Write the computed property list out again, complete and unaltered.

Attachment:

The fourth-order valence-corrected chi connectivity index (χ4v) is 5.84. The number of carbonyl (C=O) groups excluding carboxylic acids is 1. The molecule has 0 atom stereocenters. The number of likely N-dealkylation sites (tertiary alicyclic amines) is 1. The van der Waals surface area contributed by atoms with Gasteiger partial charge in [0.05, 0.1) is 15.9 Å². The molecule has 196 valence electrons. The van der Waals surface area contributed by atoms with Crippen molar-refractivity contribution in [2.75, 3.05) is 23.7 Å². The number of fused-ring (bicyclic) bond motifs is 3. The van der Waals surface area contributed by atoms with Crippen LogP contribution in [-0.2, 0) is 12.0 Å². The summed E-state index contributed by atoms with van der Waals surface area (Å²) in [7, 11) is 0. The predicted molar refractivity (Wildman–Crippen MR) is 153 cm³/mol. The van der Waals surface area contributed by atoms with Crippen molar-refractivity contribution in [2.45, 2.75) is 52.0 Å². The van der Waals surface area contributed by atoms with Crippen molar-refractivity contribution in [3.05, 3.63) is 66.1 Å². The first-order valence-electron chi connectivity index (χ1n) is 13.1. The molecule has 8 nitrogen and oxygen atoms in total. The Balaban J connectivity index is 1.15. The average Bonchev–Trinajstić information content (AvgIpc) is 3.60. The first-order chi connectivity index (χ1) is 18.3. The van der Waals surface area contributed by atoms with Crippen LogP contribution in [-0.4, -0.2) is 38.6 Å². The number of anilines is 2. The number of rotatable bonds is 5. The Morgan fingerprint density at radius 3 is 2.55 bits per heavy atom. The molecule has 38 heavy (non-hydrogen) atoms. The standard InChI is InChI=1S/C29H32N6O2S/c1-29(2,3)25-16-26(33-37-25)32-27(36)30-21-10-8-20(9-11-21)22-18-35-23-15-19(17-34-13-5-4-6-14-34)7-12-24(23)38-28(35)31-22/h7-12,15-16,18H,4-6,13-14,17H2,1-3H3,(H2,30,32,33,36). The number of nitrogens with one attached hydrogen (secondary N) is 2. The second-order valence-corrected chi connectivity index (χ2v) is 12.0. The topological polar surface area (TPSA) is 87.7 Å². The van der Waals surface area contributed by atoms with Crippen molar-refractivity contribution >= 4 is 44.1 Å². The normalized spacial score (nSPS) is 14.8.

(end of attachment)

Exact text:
The fourth-order valence-corrected chi connectivity index (χ4v) is 5.84. The number of carbonyl (C=O) groups excluding carboxylic acids is 1. The molecule has 0 atom stereocenters. The number of likely N-dealkylation sites (tertiary alicyclic amines) is 1. The van der Waals surface area contributed by atoms with Gasteiger partial charge in [0.05, 0.1) is 15.9 Å². The molecule has 196 valence electrons. The van der Waals surface area contributed by atoms with Crippen molar-refractivity contribution in [2.75, 3.05) is 23.7 Å². The number of fused-ring (bicyclic) bond motifs is 3. The van der Waals surface area contributed by atoms with Crippen LogP contribution in [-0.2, 0) is 12.0 Å². The summed E-state index contributed by atoms with van der Waals surface area (Å²) in [7, 11) is 0. The predicted molar refractivity (Wildman–Crippen MR) is 153 cm³/mol. The van der Waals surface area contributed by atoms with Crippen molar-refractivity contribution in [2.45, 2.75) is 52.0 Å². The van der Waals surface area contributed by atoms with Crippen molar-refractivity contribution in [3.05, 3.63) is 66.1 Å². The first-order valence-electron chi connectivity index (χ1n) is 13.1. The molecule has 8 nitrogen and oxygen atoms in total. The Balaban J connectivity index is 1.15. The average Bonchev–Trinajstić information content (AvgIpc) is 3.60. The first-order chi connectivity index (χ1) is 18.3. The van der Waals surface area contributed by atoms with Crippen LogP contribution in [-0.4, -0.2) is 38.6 Å². The number of anilines is 2. The number of rotatable bonds is 5. The Morgan fingerprint density at radius 3 is 2.55 bits per heavy atom. The molecule has 38 heavy (non-hydrogen) atoms. The standard InChI is InChI=1S/C29H32N6O2S/c1-29(2,3)25-16-26(33-37-25)32-27(36)30-21-10-8-20(9-11-21)22-18-35-23-15-19(17-34-13-5-4-6-14-34)7-12-24(23)38-28(35)31-22/h7-12,15-16,18H,4-6,13-14,17H2,1-3H3,(H2,30,32,33,36). The number of nitrogens with one attached hydrogen (secondary N) is 2. The second-order valence-corrected chi connectivity index (χ2v) is 12.0. The topological polar surface area (TPSA) is 87.7 Å². The van der Waals surface area contributed by atoms with Crippen molar-refractivity contribution >= 4 is 44.1 Å². The normalized spacial score (nSPS) is 14.8.